Advice to girls and women who are interested in tech careers
I did not ‘formally’ get into computer science until I was 22 and what I now find funny is that I thought it was ‘too late’ at the time. The advice I’d give to anyone interested in this transition would be: “Don’t be afraid – just do it!”
Throughout my career I realised that having a multidisciplinary-science background actually helps me thrive – it never held me back in any way. I had to learn however that hope is not a strategy and I learned how to work smart in order to achieve my goals: meaning that if you are in field x but want to get into computer science, you need to follow the steps that will take you there.
Getting into computer science does not need a four-year degree – it needs:
- Passion to learn;
- For you to dedicate a few months getting your hands dirty to fix something that’s broken (or break something that’s working!).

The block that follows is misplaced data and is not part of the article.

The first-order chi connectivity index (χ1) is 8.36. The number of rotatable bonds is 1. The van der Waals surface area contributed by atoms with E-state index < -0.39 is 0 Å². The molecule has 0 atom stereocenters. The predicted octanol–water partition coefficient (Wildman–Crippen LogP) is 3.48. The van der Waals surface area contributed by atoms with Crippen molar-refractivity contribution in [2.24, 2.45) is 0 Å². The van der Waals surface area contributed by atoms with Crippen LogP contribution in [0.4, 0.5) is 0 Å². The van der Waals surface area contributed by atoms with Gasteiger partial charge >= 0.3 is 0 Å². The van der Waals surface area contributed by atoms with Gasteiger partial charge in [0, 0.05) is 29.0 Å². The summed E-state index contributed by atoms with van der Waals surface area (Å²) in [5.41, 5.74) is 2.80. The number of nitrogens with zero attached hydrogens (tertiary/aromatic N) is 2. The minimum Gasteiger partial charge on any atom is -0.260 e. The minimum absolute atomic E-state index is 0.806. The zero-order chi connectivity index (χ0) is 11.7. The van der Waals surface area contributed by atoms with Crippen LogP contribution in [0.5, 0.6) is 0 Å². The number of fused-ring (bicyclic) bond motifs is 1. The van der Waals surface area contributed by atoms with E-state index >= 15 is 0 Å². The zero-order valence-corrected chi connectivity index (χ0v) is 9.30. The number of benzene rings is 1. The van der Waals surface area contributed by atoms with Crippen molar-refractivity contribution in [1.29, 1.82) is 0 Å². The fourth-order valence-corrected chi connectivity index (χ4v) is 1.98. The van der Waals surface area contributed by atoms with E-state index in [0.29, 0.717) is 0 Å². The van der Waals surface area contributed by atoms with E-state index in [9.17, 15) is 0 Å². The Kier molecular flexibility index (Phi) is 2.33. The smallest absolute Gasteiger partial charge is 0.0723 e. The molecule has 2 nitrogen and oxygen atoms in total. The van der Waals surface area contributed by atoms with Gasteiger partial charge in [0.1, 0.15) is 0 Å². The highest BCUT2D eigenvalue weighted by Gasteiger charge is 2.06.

The resources are endless really, whether they are about self-paced courses or more structured certified programmes: Hackbright Academy is a great way to get into computer science (they have scholarships for the software engineering programme – part time / full time). Coursera is excellent, as is MIT OpenCourseWare (which has all Massachusetts Institute of Technology course content available online as well as certifications provided by multiple institutions).
Outside my day role, I am working on an edtech app with four brilliant people based all over the globe. This will soon launch and I hope it will disrupt the way we learn nowadays – if you are interested in accessing the beta version of the app, email me at: firstname.lastname@example.org.